BERHAMPUR, a town of British India, the headquarters of Murshidabad district, in Bengal, situated on the left bank of the river Bhagirathi, 5 m.
Berhampur was fixed upon after the battle of Plassey as the site of the chief military station for Bengal; and a huge square of brick barracks was erected in 1767, at a cost of 30o,000.
This range separates the Bay of Bengal from the Andaman Sea; and it contains much that is geologically characteristic of the Arakan Yoma, and formations common also to the Nicobars and to Sumatra and the adjacent islands.
In 1788-1789 the government of Bengal sought to establish in the Andamans a penal colony, associated with a harbour of refuge.
Two able officers, Colebrooke of the Bengal Engineers, and Blair of the sea service, were sent to survey and report.
South-west of Lucknow, and formed from early times a frontier outpost of the people of Oudh and Bengal against their northern neighbours.
The Bengal tiger is not unfrequently met with, and wild boars are abundant.
Bengal has no Cycas, oaks or nutmegs.
Long by 300 wide, from the eastern confines of Bengal to Agra, and from the Himalayas to Calpi.
Rennell was indefatigable in collecting geographical information; his Bengal atlas appeared in 1781, his famous map of India in 1788 and the memoir in 1792.
BETTIA, a town of British India, in the Champaran district of Bengal; situated on a former branch of the Harha river, with a station on the Tirhoot section of the Bengal & NorthWestern railway.
James Rennell (1742-1830), who was surveyor-general of India, published the Bengal Atlas (1781), and sagaciously arranged the vast mass of information collected by British travellers and others in India and Africa, but it is chiefly with the name of Aaron Arrowsmith, who came to London in 1778, and his successors, with which the glory of the older school of cartographers is most intimately connected.
In October 1905 most of Sambalpur and five Oriya-speaking hill-states were transferred from the Central Provinces to Bengal, while the Hindi-speaking states of Chota Nagpur were transferred from Bengal to the Central Provinces.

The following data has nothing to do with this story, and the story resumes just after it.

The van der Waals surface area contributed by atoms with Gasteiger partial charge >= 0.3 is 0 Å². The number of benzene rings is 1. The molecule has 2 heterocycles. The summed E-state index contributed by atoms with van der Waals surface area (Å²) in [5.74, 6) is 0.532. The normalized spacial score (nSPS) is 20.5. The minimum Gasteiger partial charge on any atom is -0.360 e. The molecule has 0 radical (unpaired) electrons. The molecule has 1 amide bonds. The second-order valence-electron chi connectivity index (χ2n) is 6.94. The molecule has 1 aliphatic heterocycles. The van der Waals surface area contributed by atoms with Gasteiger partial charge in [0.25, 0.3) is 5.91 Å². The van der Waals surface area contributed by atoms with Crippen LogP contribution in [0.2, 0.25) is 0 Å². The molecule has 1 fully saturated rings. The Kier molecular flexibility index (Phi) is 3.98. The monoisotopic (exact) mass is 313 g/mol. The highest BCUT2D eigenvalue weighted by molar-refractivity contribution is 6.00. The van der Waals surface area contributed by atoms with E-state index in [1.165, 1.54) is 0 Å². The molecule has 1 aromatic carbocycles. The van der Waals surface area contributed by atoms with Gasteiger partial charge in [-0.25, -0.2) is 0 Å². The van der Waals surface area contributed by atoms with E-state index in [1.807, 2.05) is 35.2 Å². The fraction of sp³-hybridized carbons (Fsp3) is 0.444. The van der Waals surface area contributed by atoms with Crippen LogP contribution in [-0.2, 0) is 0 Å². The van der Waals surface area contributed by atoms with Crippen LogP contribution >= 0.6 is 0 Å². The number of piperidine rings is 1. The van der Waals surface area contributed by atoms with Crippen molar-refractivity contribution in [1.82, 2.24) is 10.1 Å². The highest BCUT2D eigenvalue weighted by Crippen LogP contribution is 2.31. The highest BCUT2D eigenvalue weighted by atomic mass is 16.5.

To the south the province is shut in by the wide mountainous tract which stretches from the Bay of Bengal through Bastar to the Godavari, and west of that river is continued onward to the rocky ridges and plateaus of Khandesh by a succession of ranges that enclose the plain of Berar along its southern border.
In 1905 the greater part of Sambalpur district, with the feudatory states of Bamra, Rairakhol, Sonpur, Patna and Kalahandi, were transferred to Bengal, while the feudatory states of Chang Bhakar, Korea, Surguja, Udaipur and Jashpur were transferred from Bengal to the Central Provinces.
The main line of the East Indian railway runs through the southern portion of the district, with a branch to Benares city; the Oudh & Rohilkhand railway through the northern portion, starting from the city; and a branch of the Bengal & North-Western railway also terminates at Benares.
As a contrast to the Ahmedabad mosques, the Kadam Rasul mosque at Gaur in Bengal possesses some characteristics which resemble those of the mosque of Tulun in Cairo, possibly due to the fact that it is entirely built in brick, with massive piers carrying pointed arches.
0.9 Fine Bengal 0.9 Fine ginned Sind.
DACCA, a city of British India, giving its name to a district and division of Eastern Bengal and Assam.
Of the old fort erected by Islam Khan, who in 1608 was appointed nawab of Bengal, and removed his capital from Rajmahal to Dacca, no vestige remains; but the jail is built on a portion of its site.
The district is traversed by a line of the Eastern Bengal railway, but most of the traffic is still conducted by water.